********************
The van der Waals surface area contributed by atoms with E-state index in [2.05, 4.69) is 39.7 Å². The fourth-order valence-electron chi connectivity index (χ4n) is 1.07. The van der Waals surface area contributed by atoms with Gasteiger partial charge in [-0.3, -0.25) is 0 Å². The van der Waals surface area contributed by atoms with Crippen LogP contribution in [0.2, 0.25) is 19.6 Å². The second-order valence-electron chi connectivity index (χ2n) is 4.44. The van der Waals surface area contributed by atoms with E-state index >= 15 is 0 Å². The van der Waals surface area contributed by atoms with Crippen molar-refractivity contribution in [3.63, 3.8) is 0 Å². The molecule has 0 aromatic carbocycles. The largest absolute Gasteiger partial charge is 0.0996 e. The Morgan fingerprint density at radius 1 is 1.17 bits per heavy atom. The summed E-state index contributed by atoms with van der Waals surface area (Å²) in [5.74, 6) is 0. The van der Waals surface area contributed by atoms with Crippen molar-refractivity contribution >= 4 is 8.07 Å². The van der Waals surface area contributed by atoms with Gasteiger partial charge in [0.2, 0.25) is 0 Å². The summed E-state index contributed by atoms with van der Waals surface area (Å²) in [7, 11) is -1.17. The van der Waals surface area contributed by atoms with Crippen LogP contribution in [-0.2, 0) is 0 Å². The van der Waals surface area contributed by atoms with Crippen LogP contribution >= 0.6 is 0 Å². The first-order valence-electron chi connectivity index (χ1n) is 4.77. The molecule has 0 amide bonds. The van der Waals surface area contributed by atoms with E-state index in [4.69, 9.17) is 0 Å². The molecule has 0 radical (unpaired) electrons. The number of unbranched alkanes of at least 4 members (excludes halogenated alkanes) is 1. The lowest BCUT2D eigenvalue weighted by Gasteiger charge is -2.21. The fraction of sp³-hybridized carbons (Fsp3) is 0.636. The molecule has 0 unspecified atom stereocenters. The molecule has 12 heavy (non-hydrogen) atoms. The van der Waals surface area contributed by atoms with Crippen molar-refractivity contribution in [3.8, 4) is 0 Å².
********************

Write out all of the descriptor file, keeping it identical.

The van der Waals surface area contributed by atoms with E-state index in [2.05, 4.69) is 39.7 Å². The fourth-order valence-electron chi connectivity index (χ4n) is 1.07. The van der Waals surface area contributed by atoms with Gasteiger partial charge in [-0.3, -0.25) is 0 Å². The van der Waals surface area contributed by atoms with Crippen LogP contribution in [0.2, 0.25) is 19.6 Å². The second-order valence-electron chi connectivity index (χ2n) is 4.44. The van der Waals surface area contributed by atoms with E-state index >= 15 is 0 Å². The van der Waals surface area contributed by atoms with Crippen molar-refractivity contribution in [3.63, 3.8) is 0 Å². The molecule has 0 aromatic carbocycles. The largest absolute Gasteiger partial charge is 0.0996 e. The Morgan fingerprint density at radius 1 is 1.17 bits per heavy atom. The summed E-state index contributed by atoms with van der Waals surface area (Å²) in [5.74, 6) is 0. The van der Waals surface area contributed by atoms with Crippen molar-refractivity contribution >= 4 is 8.07 Å². The van der Waals surface area contributed by atoms with Gasteiger partial charge in [0.2, 0.25) is 0 Å². The summed E-state index contributed by atoms with van der Waals surface area (Å²) in [7, 11) is -1.17. The van der Waals surface area contributed by atoms with Crippen LogP contribution in [-0.2, 0) is 0 Å². The van der Waals surface area contributed by atoms with Crippen LogP contribution >= 0.6 is 0 Å². The first-order valence-electron chi connectivity index (χ1n) is 4.77. The molecule has 0 amide bonds. The van der Waals surface area contributed by atoms with E-state index in [4.69, 9.17) is 0 Å². The molecule has 0 radical (unpaired) electrons. The number of unbranched alkanes of at least 4 members (excludes halogenated alkanes) is 1. The lowest BCUT2D eigenvalue weighted by Gasteiger charge is -2.21. The fraction of sp³-hybridized carbons (Fsp3) is 0.636. The molecule has 0 unspecified atom stereocenters. The molecule has 12 heavy (non-hydrogen) atoms. The van der Waals surface area contributed by atoms with Crippen molar-refractivity contribution in [3.8, 4) is 0 Å².